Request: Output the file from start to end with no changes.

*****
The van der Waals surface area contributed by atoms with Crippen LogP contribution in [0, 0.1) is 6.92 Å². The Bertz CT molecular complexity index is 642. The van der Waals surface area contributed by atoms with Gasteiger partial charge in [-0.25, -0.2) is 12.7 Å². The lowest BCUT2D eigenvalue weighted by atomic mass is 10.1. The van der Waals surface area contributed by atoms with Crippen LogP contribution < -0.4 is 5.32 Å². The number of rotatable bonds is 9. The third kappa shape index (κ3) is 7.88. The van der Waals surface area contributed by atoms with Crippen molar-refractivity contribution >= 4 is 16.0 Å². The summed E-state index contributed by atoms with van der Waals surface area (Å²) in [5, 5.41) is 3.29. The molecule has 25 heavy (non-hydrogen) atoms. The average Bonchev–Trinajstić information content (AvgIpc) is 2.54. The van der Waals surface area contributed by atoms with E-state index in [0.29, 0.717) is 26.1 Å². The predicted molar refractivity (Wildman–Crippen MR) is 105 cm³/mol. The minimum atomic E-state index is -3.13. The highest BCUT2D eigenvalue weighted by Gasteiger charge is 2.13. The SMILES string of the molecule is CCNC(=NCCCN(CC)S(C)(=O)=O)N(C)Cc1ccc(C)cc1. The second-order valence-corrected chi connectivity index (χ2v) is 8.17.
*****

The van der Waals surface area contributed by atoms with Crippen LogP contribution in [0, 0.1) is 6.92 Å². The Bertz CT molecular complexity index is 642. The van der Waals surface area contributed by atoms with Gasteiger partial charge in [-0.25, -0.2) is 12.7 Å². The lowest BCUT2D eigenvalue weighted by atomic mass is 10.1. The van der Waals surface area contributed by atoms with Crippen LogP contribution < -0.4 is 5.32 Å². The number of rotatable bonds is 9. The third kappa shape index (κ3) is 7.88. The van der Waals surface area contributed by atoms with Crippen molar-refractivity contribution >= 4 is 16.0 Å². The summed E-state index contributed by atoms with van der Waals surface area (Å²) in [5, 5.41) is 3.29. The molecule has 25 heavy (non-hydrogen) atoms. The average Bonchev–Trinajstić information content (AvgIpc) is 2.54. The van der Waals surface area contributed by atoms with E-state index in [0.29, 0.717) is 26.1 Å². The predicted molar refractivity (Wildman–Crippen MR) is 105 cm³/mol. The minimum atomic E-state index is -3.13. The highest BCUT2D eigenvalue weighted by Gasteiger charge is 2.13. The SMILES string of the molecule is CCNC(=NCCCN(CC)S(C)(=O)=O)N(C)Cc1ccc(C)cc1. The second-order valence-corrected chi connectivity index (χ2v) is 8.17.